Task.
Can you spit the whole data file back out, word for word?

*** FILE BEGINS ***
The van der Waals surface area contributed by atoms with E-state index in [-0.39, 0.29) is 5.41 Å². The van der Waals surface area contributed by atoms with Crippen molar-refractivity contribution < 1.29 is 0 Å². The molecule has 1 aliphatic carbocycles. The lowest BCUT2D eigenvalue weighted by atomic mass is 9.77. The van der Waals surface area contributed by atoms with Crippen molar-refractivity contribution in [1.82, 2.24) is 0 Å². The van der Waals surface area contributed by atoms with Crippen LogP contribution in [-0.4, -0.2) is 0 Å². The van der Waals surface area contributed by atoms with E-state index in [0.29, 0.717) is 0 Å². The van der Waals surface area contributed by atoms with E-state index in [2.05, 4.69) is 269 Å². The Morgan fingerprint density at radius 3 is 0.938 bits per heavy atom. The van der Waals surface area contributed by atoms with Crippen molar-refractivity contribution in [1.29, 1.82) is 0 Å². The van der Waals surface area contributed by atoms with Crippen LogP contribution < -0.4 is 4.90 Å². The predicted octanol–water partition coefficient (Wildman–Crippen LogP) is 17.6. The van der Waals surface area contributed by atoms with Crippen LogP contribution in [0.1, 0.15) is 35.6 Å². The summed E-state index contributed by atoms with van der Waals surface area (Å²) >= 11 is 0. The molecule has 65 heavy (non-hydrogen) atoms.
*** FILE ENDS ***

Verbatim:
The van der Waals surface area contributed by atoms with E-state index in [-0.39, 0.29) is 5.41 Å². The van der Waals surface area contributed by atoms with Crippen molar-refractivity contribution < 1.29 is 0 Å². The molecule has 1 aliphatic carbocycles. The lowest BCUT2D eigenvalue weighted by atomic mass is 9.77. The van der Waals surface area contributed by atoms with Crippen molar-refractivity contribution in [1.82, 2.24) is 0 Å². The van der Waals surface area contributed by atoms with Crippen LogP contribution in [-0.4, -0.2) is 0 Å². The van der Waals surface area contributed by atoms with E-state index in [0.29, 0.717) is 0 Å². The van der Waals surface area contributed by atoms with E-state index in [2.05, 4.69) is 269 Å². The Morgan fingerprint density at radius 3 is 0.938 bits per heavy atom. The van der Waals surface area contributed by atoms with Crippen molar-refractivity contribution in [1.29, 1.82) is 0 Å². The van der Waals surface area contributed by atoms with Crippen LogP contribution < -0.4 is 4.90 Å². The predicted octanol–water partition coefficient (Wildman–Crippen LogP) is 17.6. The van der Waals surface area contributed by atoms with Crippen LogP contribution in [0.1, 0.15) is 35.6 Å². The summed E-state index contributed by atoms with van der Waals surface area (Å²) >= 11 is 0. The molecule has 65 heavy (non-hydrogen) atoms.